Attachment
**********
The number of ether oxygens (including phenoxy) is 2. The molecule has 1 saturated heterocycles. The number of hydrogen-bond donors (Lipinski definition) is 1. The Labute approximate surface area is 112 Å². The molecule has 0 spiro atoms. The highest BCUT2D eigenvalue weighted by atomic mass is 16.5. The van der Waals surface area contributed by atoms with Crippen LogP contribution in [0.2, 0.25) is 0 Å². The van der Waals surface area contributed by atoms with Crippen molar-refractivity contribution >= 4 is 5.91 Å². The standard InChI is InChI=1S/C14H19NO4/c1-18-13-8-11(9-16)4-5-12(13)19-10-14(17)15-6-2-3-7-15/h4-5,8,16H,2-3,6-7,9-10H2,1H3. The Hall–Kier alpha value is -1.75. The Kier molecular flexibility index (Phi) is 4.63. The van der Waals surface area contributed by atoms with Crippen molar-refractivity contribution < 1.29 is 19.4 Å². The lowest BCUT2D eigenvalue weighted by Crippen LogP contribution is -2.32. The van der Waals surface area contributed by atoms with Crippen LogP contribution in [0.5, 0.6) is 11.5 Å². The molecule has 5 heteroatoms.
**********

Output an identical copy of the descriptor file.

The number of ether oxygens (including phenoxy) is 2. The molecule has 1 saturated heterocycles. The number of hydrogen-bond donors (Lipinski definition) is 1. The Labute approximate surface area is 112 Å². The molecule has 0 spiro atoms. The highest BCUT2D eigenvalue weighted by atomic mass is 16.5. The van der Waals surface area contributed by atoms with Crippen LogP contribution in [0.2, 0.25) is 0 Å². The van der Waals surface area contributed by atoms with Crippen molar-refractivity contribution >= 4 is 5.91 Å². The standard InChI is InChI=1S/C14H19NO4/c1-18-13-8-11(9-16)4-5-12(13)19-10-14(17)15-6-2-3-7-15/h4-5,8,16H,2-3,6-7,9-10H2,1H3. The Hall–Kier alpha value is -1.75. The Kier molecular flexibility index (Phi) is 4.63. The van der Waals surface area contributed by atoms with Crippen molar-refractivity contribution < 1.29 is 19.4 Å². The lowest BCUT2D eigenvalue weighted by Crippen LogP contribution is -2.32. The van der Waals surface area contributed by atoms with Crippen LogP contribution in [0.5, 0.6) is 11.5 Å². The molecule has 5 heteroatoms.